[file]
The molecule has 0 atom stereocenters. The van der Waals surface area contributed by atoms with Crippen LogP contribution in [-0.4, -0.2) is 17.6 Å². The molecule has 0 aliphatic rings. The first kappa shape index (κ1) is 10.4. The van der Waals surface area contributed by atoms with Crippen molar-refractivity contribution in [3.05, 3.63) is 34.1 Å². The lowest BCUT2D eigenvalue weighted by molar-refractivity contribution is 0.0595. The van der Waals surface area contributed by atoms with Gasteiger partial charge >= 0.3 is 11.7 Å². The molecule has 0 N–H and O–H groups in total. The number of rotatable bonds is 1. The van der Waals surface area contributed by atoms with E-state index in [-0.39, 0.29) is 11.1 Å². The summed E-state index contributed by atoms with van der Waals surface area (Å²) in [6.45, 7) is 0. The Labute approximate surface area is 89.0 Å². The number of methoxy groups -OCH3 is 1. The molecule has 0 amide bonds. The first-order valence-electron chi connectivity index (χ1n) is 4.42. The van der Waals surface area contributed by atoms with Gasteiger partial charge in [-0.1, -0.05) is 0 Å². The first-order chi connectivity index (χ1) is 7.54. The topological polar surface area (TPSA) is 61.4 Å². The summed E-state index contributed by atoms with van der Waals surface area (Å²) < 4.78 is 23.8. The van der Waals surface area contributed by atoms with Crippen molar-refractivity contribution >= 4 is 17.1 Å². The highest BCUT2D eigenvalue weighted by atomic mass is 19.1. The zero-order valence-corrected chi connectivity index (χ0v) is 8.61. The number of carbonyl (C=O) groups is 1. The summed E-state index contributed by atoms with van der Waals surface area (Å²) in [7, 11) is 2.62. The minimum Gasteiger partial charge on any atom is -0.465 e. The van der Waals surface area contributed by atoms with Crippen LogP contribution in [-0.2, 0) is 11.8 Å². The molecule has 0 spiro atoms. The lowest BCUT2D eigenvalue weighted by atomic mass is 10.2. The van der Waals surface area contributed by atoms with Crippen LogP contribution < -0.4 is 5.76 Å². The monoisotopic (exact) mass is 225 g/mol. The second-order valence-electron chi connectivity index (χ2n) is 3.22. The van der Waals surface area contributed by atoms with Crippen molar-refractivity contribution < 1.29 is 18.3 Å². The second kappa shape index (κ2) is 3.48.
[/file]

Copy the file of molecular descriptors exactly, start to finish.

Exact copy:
The molecule has 0 atom stereocenters. The van der Waals surface area contributed by atoms with Crippen LogP contribution in [-0.4, -0.2) is 17.6 Å². The molecule has 0 aliphatic rings. The first kappa shape index (κ1) is 10.4. The van der Waals surface area contributed by atoms with Crippen molar-refractivity contribution in [3.05, 3.63) is 34.1 Å². The lowest BCUT2D eigenvalue weighted by molar-refractivity contribution is 0.0595. The van der Waals surface area contributed by atoms with Gasteiger partial charge >= 0.3 is 11.7 Å². The molecule has 0 N–H and O–H groups in total. The number of rotatable bonds is 1. The van der Waals surface area contributed by atoms with E-state index in [-0.39, 0.29) is 11.1 Å². The summed E-state index contributed by atoms with van der Waals surface area (Å²) in [6.45, 7) is 0. The Labute approximate surface area is 89.0 Å². The number of methoxy groups -OCH3 is 1. The molecule has 0 amide bonds. The first-order valence-electron chi connectivity index (χ1n) is 4.42. The van der Waals surface area contributed by atoms with Gasteiger partial charge in [-0.1, -0.05) is 0 Å². The first-order chi connectivity index (χ1) is 7.54. The topological polar surface area (TPSA) is 61.4 Å². The summed E-state index contributed by atoms with van der Waals surface area (Å²) < 4.78 is 23.8. The van der Waals surface area contributed by atoms with Crippen molar-refractivity contribution >= 4 is 17.1 Å². The highest BCUT2D eigenvalue weighted by atomic mass is 19.1. The zero-order valence-corrected chi connectivity index (χ0v) is 8.61. The number of carbonyl (C=O) groups is 1. The summed E-state index contributed by atoms with van der Waals surface area (Å²) in [7, 11) is 2.62. The minimum Gasteiger partial charge on any atom is -0.465 e. The van der Waals surface area contributed by atoms with Crippen LogP contribution in [-0.2, 0) is 11.8 Å². The molecule has 0 spiro atoms. The lowest BCUT2D eigenvalue weighted by atomic mass is 10.2. The van der Waals surface area contributed by atoms with Crippen LogP contribution < -0.4 is 5.76 Å². The monoisotopic (exact) mass is 225 g/mol. The second-order valence-electron chi connectivity index (χ2n) is 3.22. The van der Waals surface area contributed by atoms with Crippen molar-refractivity contribution < 1.29 is 18.3 Å². The second kappa shape index (κ2) is 3.48.